The BBC has also been engaged in studying the tradeoffs broadcasters and content producers have to make increasingly as their output serves different genres or use cases. In gaming, especially multiplayer, ultra-low latency is more important than resolution, frame rate, or other aspects of video image quality. The same applies to videos of sporting events shown on betting sites, where latency equals money for the punters.

For fast moving sports, resolution and low latency are important, but high frame rate is of paramount importance to ensure smooth rendering on big screens. For some content, gardening programs for example, resolution and dynamic range reign supreme. For nature films involving moving animals, a balance is required, with reasonable frame rate and image quality being important, latency rather less so.

There is a growing amount of content featuring some form of Extended Reality, adding new wrinkles to the quality challenge. This is especially the case with Augmented Reality (AR), where artificially generated video is superimposed on footage captured by camera. Here the rendering process itself is sensitive to latency in so far that if the superimposed artificial images are slightly out of sync with the real footage of an event, the experience will be poor. The rendered artificial objects might be lagging, or floating aimlessly around the field of vision.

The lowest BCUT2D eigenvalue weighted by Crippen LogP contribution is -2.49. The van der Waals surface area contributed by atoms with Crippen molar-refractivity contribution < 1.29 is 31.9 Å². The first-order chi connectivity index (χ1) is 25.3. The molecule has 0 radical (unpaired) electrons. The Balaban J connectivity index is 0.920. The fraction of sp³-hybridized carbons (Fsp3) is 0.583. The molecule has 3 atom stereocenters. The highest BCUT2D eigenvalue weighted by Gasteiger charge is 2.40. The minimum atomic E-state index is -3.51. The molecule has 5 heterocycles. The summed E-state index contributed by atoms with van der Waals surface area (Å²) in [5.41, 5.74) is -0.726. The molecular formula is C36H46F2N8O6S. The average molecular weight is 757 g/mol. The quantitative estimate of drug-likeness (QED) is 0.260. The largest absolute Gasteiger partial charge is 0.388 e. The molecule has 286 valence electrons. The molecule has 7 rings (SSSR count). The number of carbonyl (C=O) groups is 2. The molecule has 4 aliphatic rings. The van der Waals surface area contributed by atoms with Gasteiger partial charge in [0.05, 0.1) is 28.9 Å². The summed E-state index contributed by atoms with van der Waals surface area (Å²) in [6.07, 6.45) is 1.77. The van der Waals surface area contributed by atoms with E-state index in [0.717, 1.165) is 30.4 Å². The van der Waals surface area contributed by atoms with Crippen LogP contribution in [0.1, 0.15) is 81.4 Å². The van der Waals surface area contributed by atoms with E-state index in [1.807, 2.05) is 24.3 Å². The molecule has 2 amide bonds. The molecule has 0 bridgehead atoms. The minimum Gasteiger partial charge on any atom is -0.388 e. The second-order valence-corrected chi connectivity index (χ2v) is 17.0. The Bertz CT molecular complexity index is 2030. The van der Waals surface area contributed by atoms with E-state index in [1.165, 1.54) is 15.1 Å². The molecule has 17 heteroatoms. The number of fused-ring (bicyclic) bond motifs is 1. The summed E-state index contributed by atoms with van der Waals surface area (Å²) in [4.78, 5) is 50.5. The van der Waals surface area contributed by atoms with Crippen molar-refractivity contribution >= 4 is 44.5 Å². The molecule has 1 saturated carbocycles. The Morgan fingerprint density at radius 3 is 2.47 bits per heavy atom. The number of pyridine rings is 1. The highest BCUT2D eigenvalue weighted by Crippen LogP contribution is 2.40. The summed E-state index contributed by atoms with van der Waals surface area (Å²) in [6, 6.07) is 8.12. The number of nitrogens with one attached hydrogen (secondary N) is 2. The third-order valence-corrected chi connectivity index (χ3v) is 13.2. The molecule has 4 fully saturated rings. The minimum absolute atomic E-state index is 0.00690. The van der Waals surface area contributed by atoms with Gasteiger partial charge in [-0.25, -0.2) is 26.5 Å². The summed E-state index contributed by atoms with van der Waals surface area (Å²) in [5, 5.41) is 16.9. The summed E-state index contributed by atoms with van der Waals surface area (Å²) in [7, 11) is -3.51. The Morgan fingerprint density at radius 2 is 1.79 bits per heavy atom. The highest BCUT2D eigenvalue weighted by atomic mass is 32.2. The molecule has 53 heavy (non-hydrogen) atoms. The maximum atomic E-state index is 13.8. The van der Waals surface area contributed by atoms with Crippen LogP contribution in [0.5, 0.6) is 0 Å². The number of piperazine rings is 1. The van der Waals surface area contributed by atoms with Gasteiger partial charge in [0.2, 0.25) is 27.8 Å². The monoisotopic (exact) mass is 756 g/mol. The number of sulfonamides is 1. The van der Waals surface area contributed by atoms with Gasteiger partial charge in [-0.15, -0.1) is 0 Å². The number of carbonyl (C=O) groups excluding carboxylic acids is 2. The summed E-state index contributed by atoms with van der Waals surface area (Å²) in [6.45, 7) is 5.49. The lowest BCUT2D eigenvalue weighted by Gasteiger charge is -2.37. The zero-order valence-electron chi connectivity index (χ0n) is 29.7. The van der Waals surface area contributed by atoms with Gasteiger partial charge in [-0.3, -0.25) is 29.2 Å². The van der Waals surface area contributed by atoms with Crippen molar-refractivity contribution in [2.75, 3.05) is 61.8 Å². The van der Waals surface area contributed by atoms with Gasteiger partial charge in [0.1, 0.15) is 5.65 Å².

AR is often employed in computer games, where, as noted viewing latency can be critical. This raises another point, the location of image rendering. This can be done on the user’s computer for minimal latency, but with the tradeoff that image quality may be compromised. If computation occurs far from the home in a data center, great image quality can be obtained, but latency may be too high because there is a minimum delay proportional to the data round trip distance, ordained ultimately by the speed of light.

Edge compute close to the user can be the ideal compromise, but this may only be economically viable amid denser populations. Economies of scale will inevitably need to be found and are being explored by some major broadcasters, as well as multiplayer gaming service and technology providers.

Quality concerns are also having an impact on the evolution of broadcast distribution, sustaining momentum behind 8K production, even if that might seem overkill for the direct viewing experience. 4K coupled with HDR and where relevant high frame rate and ultra-low latency, should together enable good enough immersive experiences.

This reckons without various special effects and generation of ancillary content, however. When content is shot in 8K, there is greater scope for subsequent manipulation and cropping while still yielding high quality footage that might then be played out as 4K. Shooting in 8K now also ensures a degree of future proofing, with provision for emerging technologies that might benefit from the higher pixel density.

Already, a lot of Hollywood content incorporates visual effects that would benefit from a higher resolution. 8K also enables some special effects directly, such as zooming in on sections of frames, which reduces the resolution when the crop is expanded back to the full screen. Again if the original is shot in 8K, the cropped image might still then be rendered in 4K or at any rate 2K HD.